The in-store boutique is selling through fur-trimmed cashmere cardigans and cocktail dresses. “It’s a very sexy line, but there are also items for more mature women — sleeves and other cuts that flatter.”
Trunk shows, with and without Hall, dot the calendar at many of the 100 specialty stores in North America that carry the line.
Among them is Joanie’s in Memphis. A customer of Hall’s since 1985, owner Joanie Franks boasts she continued to buy his designs during his Halston days. “I had a woman here Saturday with two of Kevan’s pieces from the Eighties. And they looked just as good now as they did then. Chic and sexy clothes, that’s what Kevan does. We’ve always had great sell-through with his suits, his pants, his twist blouses. I’m always reordering.”
At the atelier, a wide staircase — those that always seem to appear in vintage Norma Shearer films — curves up to the 2,000-square-foot space. It shares the boulevard with other custom and rtw designers who are Hollywood favorites, including Tyler, Eduardo Lucero and Richard Bowman.
Coffee, lavender and cream color the light, sparsely decorated rooms. The receiving area is walled off from a design and storage area (a second storage space is off-site, as are the production facilities, which are based downtown).
“I walked into this space and I just knew it had incredible potential,” recalled Hall. Knoll and Jean-Michel Frank chairs are covered in a woven tweed; a Frank desk, lavishly covered in his signature shagreen — or sanded sharkskin — punctuates the main room.
Hall’s affection for Frank, an early 20th-century furniture and interior designer, is reflected in the pattern he integrates into designs to suggest the shagreen in cable knits and beading. “I took the concept and just blew it up.”
He said he has yet to face any production challenges here (the cashmere is produced in China). “A designer just has to search out and find the right factories, continue to give them the work, and work closely with them to get the kind of quality required.”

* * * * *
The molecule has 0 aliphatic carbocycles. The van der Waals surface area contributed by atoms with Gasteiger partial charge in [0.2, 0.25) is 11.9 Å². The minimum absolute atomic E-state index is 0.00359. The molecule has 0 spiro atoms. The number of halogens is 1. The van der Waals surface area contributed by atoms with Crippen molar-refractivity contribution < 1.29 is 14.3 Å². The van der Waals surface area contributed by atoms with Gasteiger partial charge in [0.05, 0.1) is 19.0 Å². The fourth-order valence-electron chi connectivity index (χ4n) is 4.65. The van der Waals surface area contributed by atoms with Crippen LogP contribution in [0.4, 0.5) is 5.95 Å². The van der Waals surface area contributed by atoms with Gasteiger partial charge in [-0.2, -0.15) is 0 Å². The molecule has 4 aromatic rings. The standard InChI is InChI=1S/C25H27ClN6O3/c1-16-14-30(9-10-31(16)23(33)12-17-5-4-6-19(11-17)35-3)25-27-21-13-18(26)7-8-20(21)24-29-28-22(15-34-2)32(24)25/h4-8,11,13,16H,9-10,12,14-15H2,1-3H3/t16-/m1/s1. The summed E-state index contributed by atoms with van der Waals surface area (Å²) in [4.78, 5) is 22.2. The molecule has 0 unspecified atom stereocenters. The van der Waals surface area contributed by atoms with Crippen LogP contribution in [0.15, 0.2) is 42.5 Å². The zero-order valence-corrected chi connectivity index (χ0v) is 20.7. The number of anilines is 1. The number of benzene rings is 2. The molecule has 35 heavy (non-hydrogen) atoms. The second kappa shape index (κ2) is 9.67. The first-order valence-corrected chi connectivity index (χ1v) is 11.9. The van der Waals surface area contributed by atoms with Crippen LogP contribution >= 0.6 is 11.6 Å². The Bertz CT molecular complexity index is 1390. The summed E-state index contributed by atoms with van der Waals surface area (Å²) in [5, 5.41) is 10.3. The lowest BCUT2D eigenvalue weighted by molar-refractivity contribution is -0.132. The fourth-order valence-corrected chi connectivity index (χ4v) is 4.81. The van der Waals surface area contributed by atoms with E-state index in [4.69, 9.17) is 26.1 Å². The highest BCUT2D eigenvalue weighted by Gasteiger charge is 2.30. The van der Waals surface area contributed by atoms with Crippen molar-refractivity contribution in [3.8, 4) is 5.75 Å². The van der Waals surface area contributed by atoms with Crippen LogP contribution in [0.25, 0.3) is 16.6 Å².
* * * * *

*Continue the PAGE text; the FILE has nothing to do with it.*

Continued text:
The spring collection includes denim pieces, although they retain Hall’s signature restrained elegance.
“I love clothes that are simple and that make a statement,” Hall said. “That’s really something that I actually live by, that is the essence of how I design.”
Branding the Kevan Hall name is now a priority. “We’re looking into licensing offers to develop collections, such as dresses and some separates that might retail from $500 to $1,000. We’re looking to do shoes, handbags, a full-blown fur line — a lot of things that would really enhance the overall image of the label,” he said. Blouses are already on tap for fall.
The collection wholesales from $200 to $1,800; custom orders run higher. Dresses, the mainstay, are kept under $2,000 retail.
Hall characterizes his growth plan as strategic, but says the pace doesn’t necessarily have to be slow — just thoughtful.
“I don’t have any backers,” he said. “I’m doing this very carefully. I learned a thing or two over the years working for others.”